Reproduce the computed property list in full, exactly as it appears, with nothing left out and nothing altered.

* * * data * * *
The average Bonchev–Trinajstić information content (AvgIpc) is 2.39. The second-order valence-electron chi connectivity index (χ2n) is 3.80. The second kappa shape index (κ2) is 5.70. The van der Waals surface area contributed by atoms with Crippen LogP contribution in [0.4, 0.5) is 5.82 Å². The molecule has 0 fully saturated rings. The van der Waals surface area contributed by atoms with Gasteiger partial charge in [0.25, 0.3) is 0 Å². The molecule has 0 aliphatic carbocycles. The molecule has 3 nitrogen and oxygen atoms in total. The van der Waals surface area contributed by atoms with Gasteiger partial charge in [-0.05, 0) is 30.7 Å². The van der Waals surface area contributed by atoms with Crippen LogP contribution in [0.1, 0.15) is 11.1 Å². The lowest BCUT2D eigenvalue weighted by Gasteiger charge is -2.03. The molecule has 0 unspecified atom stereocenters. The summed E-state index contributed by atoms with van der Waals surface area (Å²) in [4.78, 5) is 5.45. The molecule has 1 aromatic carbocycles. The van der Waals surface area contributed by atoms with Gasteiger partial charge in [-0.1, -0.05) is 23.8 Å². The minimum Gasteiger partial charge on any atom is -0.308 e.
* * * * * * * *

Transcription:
The average Bonchev–Trinajstić information content (AvgIpc) is 2.39. The second-order valence-electron chi connectivity index (χ2n) is 3.80. The second kappa shape index (κ2) is 5.70. The van der Waals surface area contributed by atoms with Crippen LogP contribution in [0.4, 0.5) is 5.82 Å². The molecule has 0 fully saturated rings. The van der Waals surface area contributed by atoms with Gasteiger partial charge in [0.25, 0.3) is 0 Å². The molecule has 0 aliphatic carbocycles. The molecule has 3 nitrogen and oxygen atoms in total. The van der Waals surface area contributed by atoms with Gasteiger partial charge in [-0.05, 0) is 30.7 Å². The van der Waals surface area contributed by atoms with Crippen LogP contribution in [0.1, 0.15) is 11.1 Å². The lowest BCUT2D eigenvalue weighted by Gasteiger charge is -2.03. The molecule has 0 unspecified atom stereocenters. The summed E-state index contributed by atoms with van der Waals surface area (Å²) in [4.78, 5) is 5.45. The molecule has 1 aromatic carbocycles. The van der Waals surface area contributed by atoms with Gasteiger partial charge in [-0.1, -0.05) is 23.8 Å². The minimum Gasteiger partial charge on any atom is -0.308 e.